Written by Doug Austin, Editor of eDiscovery Today
Last week on eDiscovery Today, I covered results from the polls taken during various sessions at the University of Florida E-Discovery Conference. With nearly 1,500 attendees for each session and several hundred responding to each poll, that resulted in very informative poll results!
One session that had some of the most interesting poll results was the Judicial Panel Session on Day 1 involving several judges who are very experienced in discovery matters, during which the attendees were asked several poll questions regarding judicial involvement in the discovery process as well as how knowledgeable judges are – and should be – about technology.
Poll Results from UF-Law Judicial Panel
There were six poll results in the Judicial Panel (which I covered here) and 773 responses to each of the polls. Three of them had particularly noteworthy results:
- 70% of respondents said judges should be somewhat active or very active in the discovery process.
- 8% of respondents said judges are very knowledgeable about technology.
- 57% of respondents said judges should be very knowledgeable about technology, as just about every case in 2022 is a technology case.
Add to that last number 39% of respondents that said judges should be at least somewhat knowledgeable about technology and that leaves only 4% that think judges don’t need to be knowledgeable about technology – unless technology is central to the merits of the matter (which happens more often than ever these days).
Recent Cases That Have Required Technology Considerations from Judges
There is no shortage of cases that require judges to consider technology implications in issuing their rulings. In some cases, they are even forced to defend their own practices regarding their own use of the technology. Here are three cases in the past two months I’ve covered that have required technology considerations from judges:
- In Re Cooley, Relator: In this Texas state case, the Texas Fifth District Court of Appeals granted the writ of mandamus from the relator seeking relief from a trial court order to make device(s) that took photos of her injury available for inspection. The trial court had issued that order after there was a dispute over the metadata associated with the photos, even though Cooley’s counsel demonstrated by opening a photo how to determine the date the photos were taken.
- Arconic Inc. v. Novelis Inc.: The plaintiff filed a motion to recuse Pennsylvania District Judge Joy Flowers Conti over the fact that orders filed by the Court contained author metadata from the special master’s staff, forcing Judge Flowers to demonstrate how the author metadata was unreliable in determining who was the true author of the document.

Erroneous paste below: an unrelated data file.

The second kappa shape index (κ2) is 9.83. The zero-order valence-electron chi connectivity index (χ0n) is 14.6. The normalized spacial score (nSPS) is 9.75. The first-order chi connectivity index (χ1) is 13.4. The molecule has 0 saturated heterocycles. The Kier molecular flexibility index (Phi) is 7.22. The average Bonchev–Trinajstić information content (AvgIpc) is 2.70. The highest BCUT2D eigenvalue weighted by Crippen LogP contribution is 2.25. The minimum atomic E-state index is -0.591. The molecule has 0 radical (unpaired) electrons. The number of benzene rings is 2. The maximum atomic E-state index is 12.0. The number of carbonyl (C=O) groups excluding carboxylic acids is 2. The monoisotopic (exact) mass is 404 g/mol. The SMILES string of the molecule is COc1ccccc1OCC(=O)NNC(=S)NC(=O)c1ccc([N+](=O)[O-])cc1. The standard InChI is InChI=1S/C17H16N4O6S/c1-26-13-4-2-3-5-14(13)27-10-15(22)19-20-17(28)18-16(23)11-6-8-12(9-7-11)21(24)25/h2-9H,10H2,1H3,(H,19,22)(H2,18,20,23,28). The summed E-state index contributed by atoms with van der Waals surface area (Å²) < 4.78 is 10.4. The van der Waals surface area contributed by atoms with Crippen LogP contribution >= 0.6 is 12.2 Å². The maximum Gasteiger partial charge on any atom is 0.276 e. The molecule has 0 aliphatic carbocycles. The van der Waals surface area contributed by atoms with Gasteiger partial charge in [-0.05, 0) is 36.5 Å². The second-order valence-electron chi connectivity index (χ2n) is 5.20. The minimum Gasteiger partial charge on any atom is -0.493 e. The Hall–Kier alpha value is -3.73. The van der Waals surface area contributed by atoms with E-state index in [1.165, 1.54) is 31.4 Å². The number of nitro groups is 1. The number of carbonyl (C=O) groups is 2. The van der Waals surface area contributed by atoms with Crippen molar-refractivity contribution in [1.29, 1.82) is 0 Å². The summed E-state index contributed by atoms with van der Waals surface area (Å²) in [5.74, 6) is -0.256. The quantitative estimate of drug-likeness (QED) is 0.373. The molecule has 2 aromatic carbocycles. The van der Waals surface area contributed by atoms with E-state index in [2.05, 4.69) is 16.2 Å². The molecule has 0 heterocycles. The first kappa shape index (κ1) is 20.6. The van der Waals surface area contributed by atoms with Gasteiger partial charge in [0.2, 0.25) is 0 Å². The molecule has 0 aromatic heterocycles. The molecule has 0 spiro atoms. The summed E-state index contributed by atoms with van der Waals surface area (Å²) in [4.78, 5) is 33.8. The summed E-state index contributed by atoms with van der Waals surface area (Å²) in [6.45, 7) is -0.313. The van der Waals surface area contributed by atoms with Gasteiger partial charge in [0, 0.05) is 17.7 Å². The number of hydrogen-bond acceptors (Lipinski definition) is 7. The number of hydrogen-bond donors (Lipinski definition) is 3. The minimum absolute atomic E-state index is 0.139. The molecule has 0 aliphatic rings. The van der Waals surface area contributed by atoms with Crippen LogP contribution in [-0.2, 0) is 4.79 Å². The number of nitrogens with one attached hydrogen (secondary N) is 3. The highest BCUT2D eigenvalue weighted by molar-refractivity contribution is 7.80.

- Edwards v. PJ Ops Idaho: Idaho District Judge David C. Nye granted the plaintiffs’ Motion to Compel production of the entire email mailboxes of two individual defendants, finding that the request for the entire email mailboxes was “as reasonably proportional and particular as it can be”.
Each of these cases required some level of technology competence for the judge to make a ruling and it can be argued in at least two of them that a lack of technology competence could have led to a ruling that added to the discovery burden of the parties in the case. In the first case, the appellate court had to find that the trial court abused its discretion to grant the writ of mandamus, which is a significant hurdle to overcome. In the second case, the court granted the plaintiffs’ Motion to Compel, even though the defendants would need to review 225,000 additional documents at an additional cost of up to $235,000! It will be interesting to see if that ruling is appealed and, if so, if it is overruled.
Proportionality in discovery and conducting discovery upstream not only requires technology competence from attorneys involved in the case, but it also involves technology competence from the judges ruling on discovery disputes as well.
The Sedona Conference® Cooperation Proclamation: Resources for the Judiciary has existed since 2011 to provide some of those critical technology resources for judges, with the Third Edition recently published in 2020. Judges need to be technically competent too – just ask the 773 people who voted in the UF-Law poll!
And for more educational topics from me related to eDiscovery, information governance, cybersecurity and data privacy, feel free to follow my blog, eDiscovery Today!
Read more from IPRO about technology competence or learn how our eDiscovery solutions use AI to ease the burden of document review.